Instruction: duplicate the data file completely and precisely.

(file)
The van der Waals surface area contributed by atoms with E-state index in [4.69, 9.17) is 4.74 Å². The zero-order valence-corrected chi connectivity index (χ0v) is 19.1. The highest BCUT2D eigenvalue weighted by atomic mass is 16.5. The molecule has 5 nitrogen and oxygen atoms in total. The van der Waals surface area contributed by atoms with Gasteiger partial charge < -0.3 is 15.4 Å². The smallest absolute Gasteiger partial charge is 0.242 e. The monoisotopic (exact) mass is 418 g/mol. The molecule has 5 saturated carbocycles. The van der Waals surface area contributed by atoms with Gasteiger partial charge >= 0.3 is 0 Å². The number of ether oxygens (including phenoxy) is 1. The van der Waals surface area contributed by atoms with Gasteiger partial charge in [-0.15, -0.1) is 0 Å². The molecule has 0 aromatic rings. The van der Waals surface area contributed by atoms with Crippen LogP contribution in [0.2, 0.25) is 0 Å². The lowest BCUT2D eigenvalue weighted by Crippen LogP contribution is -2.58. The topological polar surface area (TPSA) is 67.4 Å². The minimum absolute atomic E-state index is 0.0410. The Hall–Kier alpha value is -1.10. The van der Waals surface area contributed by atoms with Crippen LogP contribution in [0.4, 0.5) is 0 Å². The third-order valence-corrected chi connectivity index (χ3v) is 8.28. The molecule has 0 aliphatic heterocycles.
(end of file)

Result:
The van der Waals surface area contributed by atoms with E-state index in [4.69, 9.17) is 4.74 Å². The zero-order valence-corrected chi connectivity index (χ0v) is 19.1. The highest BCUT2D eigenvalue weighted by atomic mass is 16.5. The molecule has 5 nitrogen and oxygen atoms in total. The van der Waals surface area contributed by atoms with Gasteiger partial charge < -0.3 is 15.4 Å². The smallest absolute Gasteiger partial charge is 0.242 e. The monoisotopic (exact) mass is 418 g/mol. The molecule has 5 saturated carbocycles. The van der Waals surface area contributed by atoms with Gasteiger partial charge >= 0.3 is 0 Å². The number of ether oxygens (including phenoxy) is 1. The van der Waals surface area contributed by atoms with Gasteiger partial charge in [-0.15, -0.1) is 0 Å². The molecule has 0 aromatic rings. The van der Waals surface area contributed by atoms with Crippen LogP contribution in [0.2, 0.25) is 0 Å². The lowest BCUT2D eigenvalue weighted by Crippen LogP contribution is -2.58. The topological polar surface area (TPSA) is 67.4 Å². The minimum absolute atomic E-state index is 0.0410. The Hall–Kier alpha value is -1.10. The van der Waals surface area contributed by atoms with Crippen LogP contribution in [0.4, 0.5) is 0 Å². The third-order valence-corrected chi connectivity index (χ3v) is 8.28. The molecule has 0 aliphatic heterocycles.